Two months before turning thirty, I separated from my husband, moved into a little house, bought a big journal, and for twelve days, I wrote down every single possibly significant memory. It was the beginning of my commitment to writing.
Shortly after, I was invited to annex a writing class at the local college. The piece I turned in started with a dream that revealed an intrigue I had avoided admitting in waking life. The idea contained a chilling aspect to it, but the submission was ridiculously undeveloped and amateur.
When the teacher, a lanky, 40-year old handed the piece back to me, he said, “You write like a woman. And you’ll never write like anything else.” He swung his floppy hair from his eyes and continued. “Let me tell you what writing is,” he said. “When I walked in my girlfriend’s kitchen the other night, she was making guacamole for the second time in a week. She described it as a ‘Guacamole Summer.’ That is writing.”
I was full of lofty ideas about taking the necessary risks to produce good personal writing, digging for the truth in a situation, turning it into a story, and at least attempting to make it universal. His girlfriend’s example might have been a catchy book title, but it struck my tender heart as merely scratching the surface.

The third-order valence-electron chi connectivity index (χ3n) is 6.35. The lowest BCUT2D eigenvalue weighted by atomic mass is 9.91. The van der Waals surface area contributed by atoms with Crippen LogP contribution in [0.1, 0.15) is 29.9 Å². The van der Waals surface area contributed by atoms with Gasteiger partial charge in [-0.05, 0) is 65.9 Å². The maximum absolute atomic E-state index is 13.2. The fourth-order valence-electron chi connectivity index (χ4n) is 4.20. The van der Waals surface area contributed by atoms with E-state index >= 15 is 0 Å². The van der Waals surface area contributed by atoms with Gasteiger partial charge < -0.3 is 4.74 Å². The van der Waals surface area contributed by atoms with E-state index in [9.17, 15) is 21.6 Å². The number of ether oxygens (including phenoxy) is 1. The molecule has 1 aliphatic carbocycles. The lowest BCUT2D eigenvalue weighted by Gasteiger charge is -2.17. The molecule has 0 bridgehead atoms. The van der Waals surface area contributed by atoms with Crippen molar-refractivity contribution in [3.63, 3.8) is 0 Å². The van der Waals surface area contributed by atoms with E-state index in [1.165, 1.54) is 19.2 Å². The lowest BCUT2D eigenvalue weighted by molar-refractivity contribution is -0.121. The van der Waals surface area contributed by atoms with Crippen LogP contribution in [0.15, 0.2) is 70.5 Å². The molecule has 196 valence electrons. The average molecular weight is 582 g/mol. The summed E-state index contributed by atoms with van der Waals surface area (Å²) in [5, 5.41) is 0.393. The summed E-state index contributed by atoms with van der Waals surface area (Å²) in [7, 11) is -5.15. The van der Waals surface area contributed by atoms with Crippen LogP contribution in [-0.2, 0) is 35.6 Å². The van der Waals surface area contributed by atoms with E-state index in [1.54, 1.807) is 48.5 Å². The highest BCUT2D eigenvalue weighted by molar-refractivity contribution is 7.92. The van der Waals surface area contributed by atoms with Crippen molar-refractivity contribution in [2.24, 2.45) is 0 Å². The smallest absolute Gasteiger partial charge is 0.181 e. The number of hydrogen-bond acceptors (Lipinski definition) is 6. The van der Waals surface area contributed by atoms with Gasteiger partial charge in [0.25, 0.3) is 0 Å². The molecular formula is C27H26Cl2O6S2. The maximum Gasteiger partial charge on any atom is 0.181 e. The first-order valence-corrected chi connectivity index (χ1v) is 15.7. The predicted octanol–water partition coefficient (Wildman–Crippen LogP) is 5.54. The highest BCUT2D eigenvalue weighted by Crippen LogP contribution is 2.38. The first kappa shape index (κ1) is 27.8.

That evening, my boyfriend, who was several years younger than I, sat staring at the walls of his art studio as I described the encounter. Never able to listen for more than thirty-seconds, before I got to the end, he grabbed a hammer and banged the ends of a pile of boards, an unneeded jazzy percussion accompanying the rhythm of my words.
Frustrated with yet another dismissal, from the bottom of my lungs, I started to sob. That got his attention. Unsure of what to do, my lover said, “Come on. What do you care? He’s nothing but a peeny turkey dick.”
By now, I am used to constructive criticism from other writers, and nothing slows me down in my commitment to write. But months passed before I had an epiphany about that emotional day. At the age of fourteen, I announced to my father with great confidence that I intended to be a writer. His response was, “How the hell do you think you’re going to do that.”
Thankfully, my boyfriend’s adolescent assessment detonated the impact of the teacher’s comment and, it is with mixed emotions, I remember that period as the Peeny Turkey Dick Summer. The phrase remains one for all seasons, for too many situations we find ourselves in, including and especially what our country faces these next four years.
Both images by my sister, Melanie Urdang, this one of the Occulus at Ground Zero.